A sermon by the Rev. Anne O. Weatherholt
Rector, St. Mark’s Episcopal Church, 18313 Lappans Road, Boonsboro, MD. 21713
www.stmarkslappans.org, Sunday, August 20, 2017
Who belongs with us? This is a question which determines the boundaries of a group.
Who is a member of the group or club or family, and who is not. Clubs know who belongs according to who has paid their dues; on Wednesdays, our Church group eats at the Redmen’s – we are signed in by a member. Membership brings privilege – in this case a somewhat less expensive lunch! Veterans groups know their membership –those who have been “members” of various branches of the armed forces. Some groups are less formal – such as groups of friends forged in High School or College – the class of ’73! Sometimes the boundaries that mark the edges of a group are not that noticeable – maybe those who have made a Cursillo, or belong to the Daughters of the King. Some groups keep membership lists. Others are known by shared goals or experiences.
Do you know what makes you a member of St. Mark’s? Baptism makes you a Christian, and baptized persons whose baptism has taken place or been recorded from another location in our record book are members of St. Mark’s. Then there are at least two categories of members that are noted in our Church organizational Canons. Members in good standing are those who work, pray and give regularly. Members not in good standing are all the rest – recorded in the book, but not present in worship or any other activity. Then there are those who consider themselves members by the affiliation of their relatives or by past association. All are part of my responsibility as the priest, and all receive pastoral care as necessary. The shut-ins who cannot attend, cannot give and are in Nursing Homes are just as important as the member who is here every Sunday and tithes a full 10%. For centuries the Anglican/Episcopal tradition has been to view ourselves as a Parish – A geographically constituted area--where each individual soul is in the care of the Rector and the Church.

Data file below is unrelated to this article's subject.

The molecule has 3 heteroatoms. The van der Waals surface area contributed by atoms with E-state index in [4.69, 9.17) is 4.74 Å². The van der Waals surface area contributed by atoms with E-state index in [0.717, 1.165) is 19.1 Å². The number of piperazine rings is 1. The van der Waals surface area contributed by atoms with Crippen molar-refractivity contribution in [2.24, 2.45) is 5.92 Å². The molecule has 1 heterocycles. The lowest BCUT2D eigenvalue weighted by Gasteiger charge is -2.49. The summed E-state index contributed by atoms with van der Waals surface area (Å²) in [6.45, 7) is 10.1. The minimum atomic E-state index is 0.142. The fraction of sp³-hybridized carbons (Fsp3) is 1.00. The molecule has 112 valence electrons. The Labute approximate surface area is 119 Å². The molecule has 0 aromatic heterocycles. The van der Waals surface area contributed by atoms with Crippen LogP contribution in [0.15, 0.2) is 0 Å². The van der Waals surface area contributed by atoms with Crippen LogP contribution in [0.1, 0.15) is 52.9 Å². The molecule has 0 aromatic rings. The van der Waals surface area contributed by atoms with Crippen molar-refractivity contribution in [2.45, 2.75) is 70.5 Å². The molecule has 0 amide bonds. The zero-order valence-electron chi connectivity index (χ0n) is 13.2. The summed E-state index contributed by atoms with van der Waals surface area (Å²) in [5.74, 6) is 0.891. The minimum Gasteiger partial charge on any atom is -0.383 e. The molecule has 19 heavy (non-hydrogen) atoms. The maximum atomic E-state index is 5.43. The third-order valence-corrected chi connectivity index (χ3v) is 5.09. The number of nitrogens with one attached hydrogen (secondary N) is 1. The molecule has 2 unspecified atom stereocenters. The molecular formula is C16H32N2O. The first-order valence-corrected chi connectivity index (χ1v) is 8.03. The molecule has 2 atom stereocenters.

By itself the questions of “who belongs” is not an improper question. The sense of belonging – of being noticed and nurtured and cared for—is very elemental in healthy emotional landscapes. Children who grow up not feeling that they “belong” somewhere can face significant emotional and psychological challenges. The feeling of being “left out” is hurtful at almost any age.
This issue of “who belongs” is imbedded in our lessons today. And to help us view these lessons, I’m taking a quote from theologian Ruby Sales. (Do you remember who she was? Ruby’s life was saved during a Civil Rights march when Episcopal Seminarian Jonathan Myrick literally “took a bullet” and saved her life.) Ruby says that to be a good theologian we have to have “hindsight, insight and foresight.”
Today I want to begin with “foresight” by looking backward – I know, it’s a paradox – to Isaiah.
In a departure from the centering of the Old Testament stories on the people who are descendants of Abraham, Isaiah moves well beyond the “Chosen people.” The prophet predicts a time when
“… the foreigners who join themselves to the Lord,
to minister to him, to love the name of the Lord,